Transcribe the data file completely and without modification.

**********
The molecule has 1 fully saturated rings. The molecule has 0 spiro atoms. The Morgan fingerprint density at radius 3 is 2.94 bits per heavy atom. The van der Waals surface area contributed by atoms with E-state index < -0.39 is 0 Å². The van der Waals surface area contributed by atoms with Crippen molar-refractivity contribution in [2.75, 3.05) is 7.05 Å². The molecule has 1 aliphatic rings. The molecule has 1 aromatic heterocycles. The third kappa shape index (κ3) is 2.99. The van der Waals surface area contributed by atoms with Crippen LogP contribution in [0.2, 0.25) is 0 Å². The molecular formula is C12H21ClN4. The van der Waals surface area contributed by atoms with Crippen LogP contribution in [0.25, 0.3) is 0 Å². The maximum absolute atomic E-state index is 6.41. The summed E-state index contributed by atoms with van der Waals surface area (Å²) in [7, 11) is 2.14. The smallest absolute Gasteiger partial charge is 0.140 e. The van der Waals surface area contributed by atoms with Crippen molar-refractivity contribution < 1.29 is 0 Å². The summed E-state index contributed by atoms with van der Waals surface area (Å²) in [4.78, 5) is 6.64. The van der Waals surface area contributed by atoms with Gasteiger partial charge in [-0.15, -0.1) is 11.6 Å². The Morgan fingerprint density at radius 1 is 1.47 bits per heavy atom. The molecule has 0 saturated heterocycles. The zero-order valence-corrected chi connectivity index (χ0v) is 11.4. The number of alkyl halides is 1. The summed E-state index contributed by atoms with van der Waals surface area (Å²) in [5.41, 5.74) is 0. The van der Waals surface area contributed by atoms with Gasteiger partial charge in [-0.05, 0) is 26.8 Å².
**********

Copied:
The molecule has 1 fully saturated rings. The molecule has 0 spiro atoms. The Morgan fingerprint density at radius 3 is 2.94 bits per heavy atom. The van der Waals surface area contributed by atoms with E-state index < -0.39 is 0 Å². The van der Waals surface area contributed by atoms with Crippen molar-refractivity contribution in [2.75, 3.05) is 7.05 Å². The molecule has 1 aliphatic rings. The molecule has 1 aromatic heterocycles. The third kappa shape index (κ3) is 2.99. The van der Waals surface area contributed by atoms with Crippen LogP contribution in [0.2, 0.25) is 0 Å². The molecular formula is C12H21ClN4. The van der Waals surface area contributed by atoms with Crippen LogP contribution in [0.25, 0.3) is 0 Å². The maximum absolute atomic E-state index is 6.41. The summed E-state index contributed by atoms with van der Waals surface area (Å²) in [7, 11) is 2.14. The smallest absolute Gasteiger partial charge is 0.140 e. The van der Waals surface area contributed by atoms with Crippen molar-refractivity contribution < 1.29 is 0 Å². The summed E-state index contributed by atoms with van der Waals surface area (Å²) in [4.78, 5) is 6.64. The van der Waals surface area contributed by atoms with Gasteiger partial charge in [-0.15, -0.1) is 11.6 Å². The Morgan fingerprint density at radius 1 is 1.47 bits per heavy atom. The molecule has 0 saturated heterocycles. The zero-order valence-corrected chi connectivity index (χ0v) is 11.4. The number of alkyl halides is 1. The summed E-state index contributed by atoms with van der Waals surface area (Å²) in [5.41, 5.74) is 0. The van der Waals surface area contributed by atoms with Gasteiger partial charge in [-0.05, 0) is 26.8 Å².